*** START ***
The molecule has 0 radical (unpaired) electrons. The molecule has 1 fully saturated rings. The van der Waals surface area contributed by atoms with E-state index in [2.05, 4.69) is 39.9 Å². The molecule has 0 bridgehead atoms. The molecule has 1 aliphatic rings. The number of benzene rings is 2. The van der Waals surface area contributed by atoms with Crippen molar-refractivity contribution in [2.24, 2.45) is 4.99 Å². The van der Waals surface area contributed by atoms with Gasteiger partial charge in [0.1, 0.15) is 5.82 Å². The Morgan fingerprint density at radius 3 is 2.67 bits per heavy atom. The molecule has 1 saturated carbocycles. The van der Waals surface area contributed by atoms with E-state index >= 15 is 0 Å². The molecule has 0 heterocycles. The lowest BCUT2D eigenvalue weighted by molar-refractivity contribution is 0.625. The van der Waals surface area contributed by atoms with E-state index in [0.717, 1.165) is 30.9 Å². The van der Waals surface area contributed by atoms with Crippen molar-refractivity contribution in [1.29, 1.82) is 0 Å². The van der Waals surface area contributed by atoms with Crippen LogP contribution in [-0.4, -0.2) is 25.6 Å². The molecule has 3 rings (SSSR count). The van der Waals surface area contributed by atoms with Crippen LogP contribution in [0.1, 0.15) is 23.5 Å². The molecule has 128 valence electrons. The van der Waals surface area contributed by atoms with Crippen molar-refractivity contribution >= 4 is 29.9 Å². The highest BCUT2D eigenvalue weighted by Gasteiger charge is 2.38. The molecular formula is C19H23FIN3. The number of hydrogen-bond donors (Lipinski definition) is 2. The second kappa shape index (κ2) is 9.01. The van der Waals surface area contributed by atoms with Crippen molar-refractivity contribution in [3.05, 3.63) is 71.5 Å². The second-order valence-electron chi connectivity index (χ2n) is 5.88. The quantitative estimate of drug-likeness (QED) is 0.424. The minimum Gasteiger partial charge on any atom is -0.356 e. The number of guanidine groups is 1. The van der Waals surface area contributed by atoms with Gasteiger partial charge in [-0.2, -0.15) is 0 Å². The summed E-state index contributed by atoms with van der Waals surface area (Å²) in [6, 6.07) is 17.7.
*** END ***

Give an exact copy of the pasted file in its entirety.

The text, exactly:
The molecule has 0 radical (unpaired) electrons. The molecule has 1 fully saturated rings. The van der Waals surface area contributed by atoms with E-state index in [2.05, 4.69) is 39.9 Å². The molecule has 0 bridgehead atoms. The molecule has 1 aliphatic rings. The number of benzene rings is 2. The van der Waals surface area contributed by atoms with Crippen molar-refractivity contribution in [2.24, 2.45) is 4.99 Å². The van der Waals surface area contributed by atoms with Gasteiger partial charge in [0.1, 0.15) is 5.82 Å². The Morgan fingerprint density at radius 3 is 2.67 bits per heavy atom. The molecule has 1 saturated carbocycles. The van der Waals surface area contributed by atoms with E-state index >= 15 is 0 Å². The molecule has 0 heterocycles. The lowest BCUT2D eigenvalue weighted by molar-refractivity contribution is 0.625. The van der Waals surface area contributed by atoms with E-state index in [0.717, 1.165) is 30.9 Å². The van der Waals surface area contributed by atoms with Crippen molar-refractivity contribution in [1.29, 1.82) is 0 Å². The van der Waals surface area contributed by atoms with Crippen LogP contribution in [-0.4, -0.2) is 25.6 Å². The molecule has 3 rings (SSSR count). The van der Waals surface area contributed by atoms with Crippen LogP contribution in [0.1, 0.15) is 23.5 Å². The molecule has 128 valence electrons. The van der Waals surface area contributed by atoms with Crippen molar-refractivity contribution >= 4 is 29.9 Å². The highest BCUT2D eigenvalue weighted by Gasteiger charge is 2.38. The molecular formula is C19H23FIN3. The number of hydrogen-bond donors (Lipinski definition) is 2. The second kappa shape index (κ2) is 9.01. The van der Waals surface area contributed by atoms with Crippen molar-refractivity contribution in [3.05, 3.63) is 71.5 Å². The second-order valence-electron chi connectivity index (χ2n) is 5.88. The quantitative estimate of drug-likeness (QED) is 0.424. The minimum Gasteiger partial charge on any atom is -0.356 e. The number of guanidine groups is 1. The van der Waals surface area contributed by atoms with Gasteiger partial charge in [-0.2, -0.15) is 0 Å². The summed E-state index contributed by atoms with van der Waals surface area (Å²) in [6, 6.07) is 17.7.